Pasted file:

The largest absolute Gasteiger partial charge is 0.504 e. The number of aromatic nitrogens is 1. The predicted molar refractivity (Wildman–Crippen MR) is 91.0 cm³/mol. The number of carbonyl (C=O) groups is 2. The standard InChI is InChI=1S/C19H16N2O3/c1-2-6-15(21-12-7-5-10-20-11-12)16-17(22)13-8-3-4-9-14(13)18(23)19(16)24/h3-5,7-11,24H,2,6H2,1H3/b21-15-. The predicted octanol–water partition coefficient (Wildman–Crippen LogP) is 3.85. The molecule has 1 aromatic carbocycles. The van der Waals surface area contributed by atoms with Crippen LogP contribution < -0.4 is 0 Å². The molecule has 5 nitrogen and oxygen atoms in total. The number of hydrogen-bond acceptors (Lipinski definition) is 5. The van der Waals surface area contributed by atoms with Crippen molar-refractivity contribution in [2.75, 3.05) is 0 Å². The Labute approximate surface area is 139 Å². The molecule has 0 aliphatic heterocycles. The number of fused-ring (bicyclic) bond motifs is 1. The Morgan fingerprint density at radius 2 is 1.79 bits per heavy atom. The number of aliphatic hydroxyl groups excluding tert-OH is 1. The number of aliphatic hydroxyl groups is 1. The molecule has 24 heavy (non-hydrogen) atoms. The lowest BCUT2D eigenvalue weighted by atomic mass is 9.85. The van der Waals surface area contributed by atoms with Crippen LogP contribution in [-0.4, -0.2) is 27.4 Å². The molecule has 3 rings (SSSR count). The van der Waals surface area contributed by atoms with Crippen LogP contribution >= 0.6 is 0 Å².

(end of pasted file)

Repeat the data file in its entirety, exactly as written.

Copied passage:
The largest absolute Gasteiger partial charge is 0.504 e. The number of aromatic nitrogens is 1. The predicted molar refractivity (Wildman–Crippen MR) is 91.0 cm³/mol. The number of carbonyl (C=O) groups is 2. The standard InChI is InChI=1S/C19H16N2O3/c1-2-6-15(21-12-7-5-10-20-11-12)16-17(22)13-8-3-4-9-14(13)18(23)19(16)24/h3-5,7-11,24H,2,6H2,1H3/b21-15-. The predicted octanol–water partition coefficient (Wildman–Crippen LogP) is 3.85. The molecule has 1 aromatic carbocycles. The van der Waals surface area contributed by atoms with Crippen LogP contribution < -0.4 is 0 Å². The molecule has 5 nitrogen and oxygen atoms in total. The number of hydrogen-bond acceptors (Lipinski definition) is 5. The van der Waals surface area contributed by atoms with Crippen molar-refractivity contribution in [2.75, 3.05) is 0 Å². The Labute approximate surface area is 139 Å². The molecule has 0 aliphatic heterocycles. The number of fused-ring (bicyclic) bond motifs is 1. The Morgan fingerprint density at radius 2 is 1.79 bits per heavy atom. The number of aliphatic hydroxyl groups excluding tert-OH is 1. The number of aliphatic hydroxyl groups is 1. The molecule has 24 heavy (non-hydrogen) atoms. The lowest BCUT2D eigenvalue weighted by atomic mass is 9.85. The van der Waals surface area contributed by atoms with Crippen LogP contribution in [-0.4, -0.2) is 27.4 Å². The molecule has 3 rings (SSSR count). The van der Waals surface area contributed by atoms with Crippen LogP contribution >= 0.6 is 0 Å².